- Course type: Self-paced
- Available Lessons: 105
- Average Lesson Length: 8 min
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Watch a preview:chapter 1 / lesson 1What is a Function: Basics and Key Terms
Course SummaryThis Calculus Syllabus Resource & Lesson Plans course is a fully developed resource to help you organize and teach calculus. You can easily adapt the video lessons, transcripts, and quizzes to take full advantage of the comprehensive and engaging material we offer. Make planning your course easier by using our syllabus as a guide.
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Course Practice TestCheck your knowledge of this course with a 50-question practice test.
- Comprehensive test covering all topics
- Detailed video explanations for wrong answers
How It Works
You can use this calculus course as a template for designing and implementing your course. Here are the key components of the course and how you can use them:
- Chapters - Each chapter covers a unit of calculus, from graphing and functions to integrals and differential equations. Use these chapters as mile markers as you map out your course. We recommend planning to spend a week on each chapter, but you can always allocate the chapters according to the length of your specific calculus course.
- Lessons - Within each chapter are video lessons that further break down topics into bite-sized chunks. These lessons cover single topics like 1-sided limits or the trapezoid rule. Each one is often appropriate for a single class.
- Key Terms - Within each lesson are key terms. These are emphasized on screen and in the transcript. As you develop your syllabus, these key terms help you focus on the most important learning objectives. For example, the lesson on function discontinuities includes key terms like point discontinuities, jump discontinuities, and asymptotic discontinuity.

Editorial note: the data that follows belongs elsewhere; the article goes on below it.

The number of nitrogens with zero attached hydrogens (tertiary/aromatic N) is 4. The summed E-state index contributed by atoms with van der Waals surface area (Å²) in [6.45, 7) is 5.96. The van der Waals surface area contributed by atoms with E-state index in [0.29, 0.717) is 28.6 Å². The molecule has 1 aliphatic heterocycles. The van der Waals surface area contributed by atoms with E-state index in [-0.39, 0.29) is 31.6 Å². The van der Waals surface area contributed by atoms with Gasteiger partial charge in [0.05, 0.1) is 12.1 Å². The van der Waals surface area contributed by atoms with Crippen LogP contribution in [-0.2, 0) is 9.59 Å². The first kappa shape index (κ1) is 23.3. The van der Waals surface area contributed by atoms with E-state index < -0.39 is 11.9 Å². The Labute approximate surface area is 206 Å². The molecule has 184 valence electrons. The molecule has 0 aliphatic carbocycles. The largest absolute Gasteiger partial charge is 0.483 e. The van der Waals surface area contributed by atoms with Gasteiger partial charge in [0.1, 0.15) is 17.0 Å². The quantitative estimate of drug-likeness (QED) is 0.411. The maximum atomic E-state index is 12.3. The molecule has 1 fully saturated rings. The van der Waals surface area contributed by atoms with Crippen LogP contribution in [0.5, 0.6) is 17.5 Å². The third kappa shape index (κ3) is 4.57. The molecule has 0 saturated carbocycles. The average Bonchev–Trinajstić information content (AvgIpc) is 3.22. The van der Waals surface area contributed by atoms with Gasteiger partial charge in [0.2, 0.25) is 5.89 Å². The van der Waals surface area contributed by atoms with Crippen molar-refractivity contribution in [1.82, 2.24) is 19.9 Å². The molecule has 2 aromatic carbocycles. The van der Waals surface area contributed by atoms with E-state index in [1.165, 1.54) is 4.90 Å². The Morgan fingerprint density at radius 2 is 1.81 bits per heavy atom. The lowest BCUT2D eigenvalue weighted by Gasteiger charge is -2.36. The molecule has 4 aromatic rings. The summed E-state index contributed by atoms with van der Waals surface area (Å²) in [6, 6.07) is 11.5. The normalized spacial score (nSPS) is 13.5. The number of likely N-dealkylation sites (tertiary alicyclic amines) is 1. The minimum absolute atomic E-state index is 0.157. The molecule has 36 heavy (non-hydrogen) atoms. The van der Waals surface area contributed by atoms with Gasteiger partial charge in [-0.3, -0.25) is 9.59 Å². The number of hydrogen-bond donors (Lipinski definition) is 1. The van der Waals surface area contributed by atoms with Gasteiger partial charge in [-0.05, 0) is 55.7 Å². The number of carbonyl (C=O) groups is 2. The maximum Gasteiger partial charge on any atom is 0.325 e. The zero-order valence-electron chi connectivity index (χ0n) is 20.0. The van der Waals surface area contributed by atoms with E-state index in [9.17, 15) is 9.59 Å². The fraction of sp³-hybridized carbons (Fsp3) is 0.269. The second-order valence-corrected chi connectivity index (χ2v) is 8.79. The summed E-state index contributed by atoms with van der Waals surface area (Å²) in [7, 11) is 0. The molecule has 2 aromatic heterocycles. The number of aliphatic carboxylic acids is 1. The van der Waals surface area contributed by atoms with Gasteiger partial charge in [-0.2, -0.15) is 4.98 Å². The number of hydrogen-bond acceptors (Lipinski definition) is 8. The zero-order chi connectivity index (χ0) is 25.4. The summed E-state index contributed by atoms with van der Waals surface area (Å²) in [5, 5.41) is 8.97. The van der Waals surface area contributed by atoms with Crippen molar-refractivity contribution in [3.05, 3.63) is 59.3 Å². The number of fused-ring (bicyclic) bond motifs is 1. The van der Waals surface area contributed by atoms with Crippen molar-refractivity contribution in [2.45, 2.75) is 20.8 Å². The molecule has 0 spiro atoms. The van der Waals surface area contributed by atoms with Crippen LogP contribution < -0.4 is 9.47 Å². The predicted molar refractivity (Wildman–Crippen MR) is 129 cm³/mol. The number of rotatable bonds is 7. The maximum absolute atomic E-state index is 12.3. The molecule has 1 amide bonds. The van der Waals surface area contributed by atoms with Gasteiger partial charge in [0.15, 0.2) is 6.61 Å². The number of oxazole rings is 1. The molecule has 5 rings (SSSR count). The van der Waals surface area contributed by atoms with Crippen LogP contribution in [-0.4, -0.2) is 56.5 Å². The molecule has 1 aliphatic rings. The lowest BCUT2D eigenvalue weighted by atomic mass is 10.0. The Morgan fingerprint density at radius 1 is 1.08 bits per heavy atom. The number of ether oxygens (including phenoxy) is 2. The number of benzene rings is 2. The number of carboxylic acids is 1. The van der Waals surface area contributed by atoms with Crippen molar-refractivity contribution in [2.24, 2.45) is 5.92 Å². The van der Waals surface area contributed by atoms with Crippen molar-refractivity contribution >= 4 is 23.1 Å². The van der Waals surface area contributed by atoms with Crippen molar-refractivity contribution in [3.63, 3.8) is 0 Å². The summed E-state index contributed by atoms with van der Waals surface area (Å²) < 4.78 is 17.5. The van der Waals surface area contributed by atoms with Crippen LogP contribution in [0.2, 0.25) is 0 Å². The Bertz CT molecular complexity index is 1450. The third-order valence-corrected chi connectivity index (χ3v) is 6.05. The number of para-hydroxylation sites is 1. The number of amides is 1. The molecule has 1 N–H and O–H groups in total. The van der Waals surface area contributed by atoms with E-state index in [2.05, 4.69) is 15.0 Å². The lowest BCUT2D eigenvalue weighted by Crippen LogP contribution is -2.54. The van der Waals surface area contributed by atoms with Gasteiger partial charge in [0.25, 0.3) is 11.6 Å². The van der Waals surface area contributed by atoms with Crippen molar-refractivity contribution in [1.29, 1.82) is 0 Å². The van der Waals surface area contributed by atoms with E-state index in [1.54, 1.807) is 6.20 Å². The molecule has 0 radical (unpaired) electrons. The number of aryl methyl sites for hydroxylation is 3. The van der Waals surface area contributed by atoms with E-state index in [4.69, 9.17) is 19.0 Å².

As you work on your calculus lesson plans, save time by incorporating video lessons from this resource. Here's how:
- Introduce Topics - Your students will be in the right mindset for understanding topics like derivatives if you begin class with a short video. It can be a jumping-off point for a lecture, group activity, or class discussion.
- Break Up Lectures - The video format, which often includes animation, helps students visualize topics like the mean value theorem and L'Hopital's rule.
- Assign For Homework - Each lesson in the course, from function basics to rate calculations, can be assigned to your students as homework.
Each video lesson includes a complete transcript. You can utilize these transcripts in several ways:
- Lecture Notes - Do you need a guide as you plan a lecture, such as one on continuity or limits? The transcripts cover each topic in depth, with key terms highlighted for quick reference.
- Student Reading - Perhaps you'd like your students to learn about the arc length of a function, but you don't have class time available. Assign the transcript as extra reading.